Defendant in Schaumburg killing testifies that he feared victim

  • Oliver L. Rhone

    Oliver L. Rhone

Updated 3/22/2023 9:11 PM

"I feared Quentin Tillison."

Oliver Rhone made that statement Wednesday as he testified during his trial on first-degree murder charges stemming from Tillison's 2017 killing in the parking lot of a Schaumburg Walgreens store.


The 42-year-old Glendale Heights resident recalled for defense attorney Donna Rotunno several instances when he feared for his life following an encounter with Tillison, who he met through acquaintances in 2001.

One of those encounters occurred in July 2016, when they faced off at a bar in West Chicago, Rhone testified.

Rhone said Tillison threatened him by stating "I told you, the next time I see you I'll kill you," then stabbed him in the neck with a sharp object as bar security separated them.

He testified that he did not call police after the confrontation because he feared retaliation and for his family's safety. He did not reveal Tillison's identity to hospital personnel for the same reason, he added.

About a month later, Rhone testified, he and his fiance were at a Schaumburg restaurant when a knife-wielding Tillison and another man approached them. Rhone said he backed up from Tillison in an attempt "to keep my distance from him." Police were called, but Rhone said he declined to file a report.

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On Aug. 14, 2017, the day of the Tillison's killing, Rhone testified that he and his fiance pulled his white SUV into the Walgreens parking lot at the intersection of Roselle and Wise roads in Schaumburg. Moments later, Tillison walked out of the store, Rhone said.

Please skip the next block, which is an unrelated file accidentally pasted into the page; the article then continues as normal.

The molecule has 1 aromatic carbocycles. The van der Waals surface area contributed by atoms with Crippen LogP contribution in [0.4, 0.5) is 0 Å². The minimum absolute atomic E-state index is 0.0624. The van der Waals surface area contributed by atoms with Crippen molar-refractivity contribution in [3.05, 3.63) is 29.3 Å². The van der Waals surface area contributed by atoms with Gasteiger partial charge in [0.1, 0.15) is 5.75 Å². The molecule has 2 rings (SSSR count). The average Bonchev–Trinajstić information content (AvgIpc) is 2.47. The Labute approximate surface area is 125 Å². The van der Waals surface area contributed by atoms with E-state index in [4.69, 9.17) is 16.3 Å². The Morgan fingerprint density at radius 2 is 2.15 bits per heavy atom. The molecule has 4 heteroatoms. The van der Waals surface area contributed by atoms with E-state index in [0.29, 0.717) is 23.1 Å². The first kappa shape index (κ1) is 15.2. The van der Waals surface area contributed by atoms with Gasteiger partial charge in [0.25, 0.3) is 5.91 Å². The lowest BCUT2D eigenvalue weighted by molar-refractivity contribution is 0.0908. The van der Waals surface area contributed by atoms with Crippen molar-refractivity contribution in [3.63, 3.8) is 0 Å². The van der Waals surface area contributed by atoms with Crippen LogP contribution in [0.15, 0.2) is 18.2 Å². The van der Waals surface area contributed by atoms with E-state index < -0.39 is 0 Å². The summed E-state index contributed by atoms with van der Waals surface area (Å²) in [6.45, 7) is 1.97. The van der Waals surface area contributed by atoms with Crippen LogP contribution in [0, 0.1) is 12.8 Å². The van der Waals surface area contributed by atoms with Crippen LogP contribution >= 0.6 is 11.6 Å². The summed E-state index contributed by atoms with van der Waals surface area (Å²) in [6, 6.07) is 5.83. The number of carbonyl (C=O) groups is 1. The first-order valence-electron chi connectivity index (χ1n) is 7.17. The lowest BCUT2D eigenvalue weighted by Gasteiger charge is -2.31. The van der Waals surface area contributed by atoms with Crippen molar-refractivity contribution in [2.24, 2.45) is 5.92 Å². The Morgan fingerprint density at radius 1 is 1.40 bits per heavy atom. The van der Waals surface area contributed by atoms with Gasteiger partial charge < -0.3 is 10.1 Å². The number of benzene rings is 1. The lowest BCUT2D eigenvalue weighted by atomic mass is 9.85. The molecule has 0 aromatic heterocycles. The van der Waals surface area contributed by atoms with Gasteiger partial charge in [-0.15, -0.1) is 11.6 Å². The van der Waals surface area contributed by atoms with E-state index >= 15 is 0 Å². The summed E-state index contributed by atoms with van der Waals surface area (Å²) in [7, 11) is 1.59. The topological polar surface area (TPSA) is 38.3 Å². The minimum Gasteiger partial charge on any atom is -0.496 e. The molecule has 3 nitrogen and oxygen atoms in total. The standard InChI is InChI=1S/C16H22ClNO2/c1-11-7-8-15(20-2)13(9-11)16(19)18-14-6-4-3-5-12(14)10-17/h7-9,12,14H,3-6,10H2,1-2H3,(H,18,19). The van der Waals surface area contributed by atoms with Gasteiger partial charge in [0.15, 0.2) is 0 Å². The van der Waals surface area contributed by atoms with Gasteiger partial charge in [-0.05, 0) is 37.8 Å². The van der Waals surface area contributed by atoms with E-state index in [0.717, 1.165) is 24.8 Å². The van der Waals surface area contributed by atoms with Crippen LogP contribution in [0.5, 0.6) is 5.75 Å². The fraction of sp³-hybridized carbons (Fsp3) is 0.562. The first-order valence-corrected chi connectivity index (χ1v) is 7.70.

Upon seeing Tillison, Rhone testified that he grabbed his legally possessed .22-caliber firearm, and put it in his pocket. Meanwhile his fiance "jumped out of the car immediately," he said. Video from the store's exterior surveillance camera shows her running along a sidewalk, away from the two men.

Rhone testified he exited his vehicle to put as much distance as possible between him and Tillison in order to "neutralize the threat." However, he testified, Tillison threatened him verbally then "reached behind his back and launched at me."

Rhone shot Tillison in the stomach. Tillison then ran through bushes on the parking lot's perimeter along Roselle Road and collapsed. Several witnesses heard him say, "Oliver ... Oliver did this," according to prosecutors.


Tillison, 37, died the next day.

Rhone turned himself in to Schaumburg police two days later, but did not turn over a gun. He said he gave it to an aunt.

"You didn't bring the weapon you used to save your life to show the police?" Assistant Cook County State's Attorney Sharon Kanter asked during cross-examination.

"That's right," said Rhone, who is being held without bail at Cook County jail.

Rhone admitted under cross-examination that he was the only one restrained following the altercation at the West Chicago bar. He also admitted lying to a nurse about his neck injury, telling her "I was just in the wrong place at the wrong time."

Kanter pointed out Rhone could have filed police reports after both confrontations without pressing charges, but chose not to.

Closing arguments are scheduled for Thursday at the Cook County courthouse in Rolling Meadows.

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